While Russia, still in Soviet-Genocide-denial, has curbed any memorialization of the Lithuanian exiles, numerous monuments were constructed in Kazakhstan by the Lithuanians and Lithuanian-Kazakhstanis. The story of Lithuanians (among other exiles) is also told in museums there, such as that of Dolinka.

Kingyr Gulag Lithuanian memorial

Kingyr Gulag Lithuanian memorial. A Vyšniūnas, M. Kurtinaitis, 2004.

The heritage of the exiled Lithuanians is also commemorated in many Museums of occupation and resistance that dot the Lithuanian cities and towns.

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Lithuanian DPs / Second wave of emigration (~1940s)

As Soviets came to reconquer Lithuania in the 1940s, hundreds of thousands have left everything fleeing westwards, knowing that staying behind would have meant certain death. They became known as the DPs, or Displaced persons.

While far from the largest group of Lithuanian emigrants, the DPs arguably achieved the most. Feeling more like refugees or even exiles rather than emigrants, they created pieces of Lithuania in every country where they emigrated to - in the form of ethnic-styled Lithuanian churches, schools, club buildings, and memorials. Being mostly intellectuals, they created new styles of Lithuanian arts and architecture and developed Lithuanian science at the time Lithuania itself was deeply behind the Iron Curtain. At the same time, they campaigned vigorously for the Western world to support Lithuania.

While some waves of Lithuanian emigration have a somewhat negative image, a DP is often seen as that stereotypical "ideal emigrant" who managed to love and support Lithuania from abroad.

Lithuanian Youth center facade with Vytis and the memorial to those who died for Lithuanian freedom in front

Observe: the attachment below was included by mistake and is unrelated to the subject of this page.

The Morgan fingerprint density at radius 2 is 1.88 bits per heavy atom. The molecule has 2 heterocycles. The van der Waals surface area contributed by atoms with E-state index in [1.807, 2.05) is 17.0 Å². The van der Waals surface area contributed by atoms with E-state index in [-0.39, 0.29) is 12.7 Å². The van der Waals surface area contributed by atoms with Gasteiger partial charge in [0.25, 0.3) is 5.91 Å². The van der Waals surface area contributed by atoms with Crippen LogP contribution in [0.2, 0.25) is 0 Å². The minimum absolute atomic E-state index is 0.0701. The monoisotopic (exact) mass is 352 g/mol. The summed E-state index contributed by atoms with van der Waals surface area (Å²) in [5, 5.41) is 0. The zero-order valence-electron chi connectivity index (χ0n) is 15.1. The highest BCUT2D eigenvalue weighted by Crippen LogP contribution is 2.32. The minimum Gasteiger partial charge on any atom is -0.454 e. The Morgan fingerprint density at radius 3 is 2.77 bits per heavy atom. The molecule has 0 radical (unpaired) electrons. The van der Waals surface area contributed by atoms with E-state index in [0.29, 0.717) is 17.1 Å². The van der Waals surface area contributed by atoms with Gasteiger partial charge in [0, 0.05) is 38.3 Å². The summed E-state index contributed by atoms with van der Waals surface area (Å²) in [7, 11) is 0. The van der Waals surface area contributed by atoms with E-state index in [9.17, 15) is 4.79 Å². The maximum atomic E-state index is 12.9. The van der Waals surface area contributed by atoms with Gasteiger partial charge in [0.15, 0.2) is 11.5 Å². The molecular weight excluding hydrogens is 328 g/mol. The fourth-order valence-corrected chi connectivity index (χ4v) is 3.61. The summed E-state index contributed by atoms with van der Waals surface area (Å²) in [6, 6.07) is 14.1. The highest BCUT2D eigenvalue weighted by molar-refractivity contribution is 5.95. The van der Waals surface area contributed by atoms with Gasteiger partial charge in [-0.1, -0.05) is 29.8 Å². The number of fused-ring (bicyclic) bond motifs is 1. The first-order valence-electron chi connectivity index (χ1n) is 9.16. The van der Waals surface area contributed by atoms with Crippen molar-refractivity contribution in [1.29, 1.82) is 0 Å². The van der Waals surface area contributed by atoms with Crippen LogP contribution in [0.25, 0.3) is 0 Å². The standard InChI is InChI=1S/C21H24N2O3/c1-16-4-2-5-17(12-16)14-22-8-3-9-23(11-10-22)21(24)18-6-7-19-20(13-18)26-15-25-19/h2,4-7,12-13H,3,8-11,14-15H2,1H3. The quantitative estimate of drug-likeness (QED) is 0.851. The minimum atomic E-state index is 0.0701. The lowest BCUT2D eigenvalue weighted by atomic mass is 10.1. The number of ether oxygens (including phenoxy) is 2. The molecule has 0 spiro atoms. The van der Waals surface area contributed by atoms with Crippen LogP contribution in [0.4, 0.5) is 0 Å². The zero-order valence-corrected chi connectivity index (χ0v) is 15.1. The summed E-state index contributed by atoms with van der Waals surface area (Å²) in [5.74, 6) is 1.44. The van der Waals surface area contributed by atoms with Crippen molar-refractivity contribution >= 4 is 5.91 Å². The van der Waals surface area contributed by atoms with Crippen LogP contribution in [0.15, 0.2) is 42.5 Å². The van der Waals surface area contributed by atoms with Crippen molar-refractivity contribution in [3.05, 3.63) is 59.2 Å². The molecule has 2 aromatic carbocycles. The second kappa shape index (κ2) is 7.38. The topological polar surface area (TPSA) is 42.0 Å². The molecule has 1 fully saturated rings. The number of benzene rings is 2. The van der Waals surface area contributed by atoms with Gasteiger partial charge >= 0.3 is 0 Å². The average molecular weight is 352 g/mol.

DP-built Lithuanian Youth center facade in Chicago with Vytis and the memorial to those who died for Lithuanian freedom in front

Why did the DPs leave Lithuania ~1940s?

In 1940, Lithuania was occupied by the Soviet Union and the Soviet Union perpetrated its genocide, murdering and expelling hundreds of thousands. In 1941, Nazi Germany occupied Lithuania, its regime being more lenient, at least for non-Jews.

In 1944, however, Soviet armies approached once again, and, knowing that the Soviet Genocide would return and they would be likely targets, the DPs fled westwards as refugees, hoping to return after the war. Most of them belonged to the groups that were the prime targets of the Soviet Genocide: the religious, the intellectuals, the landowners, the businessmen, those of German or Lutheran ancestry, etc. Having barely survived the first Soviet occupation in 1940-1941, they knew what to expect.

En-route they were also joined by those who had been deported by Nazi Germany to its concentration or labor camps in 1941-1945 and survived the persecutions there. Now free from the clutches of the defeated German Reich, they knew better not to return to Soviet Lithuania where similar or worse fate would have awaited.